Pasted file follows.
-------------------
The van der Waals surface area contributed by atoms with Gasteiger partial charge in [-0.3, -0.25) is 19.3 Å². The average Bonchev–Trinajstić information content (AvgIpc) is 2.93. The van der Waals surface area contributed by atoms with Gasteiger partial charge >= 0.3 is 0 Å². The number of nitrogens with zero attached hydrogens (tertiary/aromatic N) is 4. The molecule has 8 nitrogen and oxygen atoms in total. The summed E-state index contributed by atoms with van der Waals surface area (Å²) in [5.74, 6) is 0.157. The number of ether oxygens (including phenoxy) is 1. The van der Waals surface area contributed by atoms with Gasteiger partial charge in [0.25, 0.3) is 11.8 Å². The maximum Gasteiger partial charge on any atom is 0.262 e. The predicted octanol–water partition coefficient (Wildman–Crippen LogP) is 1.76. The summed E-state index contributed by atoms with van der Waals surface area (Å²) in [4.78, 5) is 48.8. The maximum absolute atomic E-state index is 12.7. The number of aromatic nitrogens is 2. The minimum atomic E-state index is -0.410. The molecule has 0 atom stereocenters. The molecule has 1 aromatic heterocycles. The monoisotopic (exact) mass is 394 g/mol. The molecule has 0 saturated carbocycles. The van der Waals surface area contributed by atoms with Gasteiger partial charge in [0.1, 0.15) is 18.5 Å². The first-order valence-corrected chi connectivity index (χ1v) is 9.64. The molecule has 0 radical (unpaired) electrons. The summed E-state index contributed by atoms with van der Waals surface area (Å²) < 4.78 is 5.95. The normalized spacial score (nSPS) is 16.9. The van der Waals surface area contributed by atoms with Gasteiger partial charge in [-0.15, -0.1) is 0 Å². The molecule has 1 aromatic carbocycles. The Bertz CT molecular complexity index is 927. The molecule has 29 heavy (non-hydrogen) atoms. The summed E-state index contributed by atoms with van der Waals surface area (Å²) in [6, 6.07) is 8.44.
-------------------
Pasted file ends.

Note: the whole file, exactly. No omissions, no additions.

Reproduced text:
The van der Waals surface area contributed by atoms with Gasteiger partial charge in [-0.3, -0.25) is 19.3 Å². The average Bonchev–Trinajstić information content (AvgIpc) is 2.93. The van der Waals surface area contributed by atoms with Gasteiger partial charge >= 0.3 is 0 Å². The number of nitrogens with zero attached hydrogens (tertiary/aromatic N) is 4. The molecule has 8 nitrogen and oxygen atoms in total. The summed E-state index contributed by atoms with van der Waals surface area (Å²) in [5.74, 6) is 0.157. The number of ether oxygens (including phenoxy) is 1. The van der Waals surface area contributed by atoms with Gasteiger partial charge in [0.25, 0.3) is 11.8 Å². The maximum Gasteiger partial charge on any atom is 0.262 e. The predicted octanol–water partition coefficient (Wildman–Crippen LogP) is 1.76. The summed E-state index contributed by atoms with van der Waals surface area (Å²) in [4.78, 5) is 48.8. The maximum absolute atomic E-state index is 12.7. The number of aromatic nitrogens is 2. The minimum atomic E-state index is -0.410. The molecule has 0 atom stereocenters. The molecule has 1 aromatic heterocycles. The monoisotopic (exact) mass is 394 g/mol. The molecule has 0 saturated carbocycles. The van der Waals surface area contributed by atoms with Gasteiger partial charge in [0.1, 0.15) is 18.5 Å². The first-order valence-corrected chi connectivity index (χ1v) is 9.64. The molecule has 0 radical (unpaired) electrons. The summed E-state index contributed by atoms with van der Waals surface area (Å²) < 4.78 is 5.95. The normalized spacial score (nSPS) is 16.9. The van der Waals surface area contributed by atoms with Gasteiger partial charge in [-0.15, -0.1) is 0 Å². The molecule has 1 aromatic carbocycles. The Bertz CT molecular complexity index is 927. The molecule has 29 heavy (non-hydrogen) atoms. The summed E-state index contributed by atoms with van der Waals surface area (Å²) in [6, 6.07) is 8.44.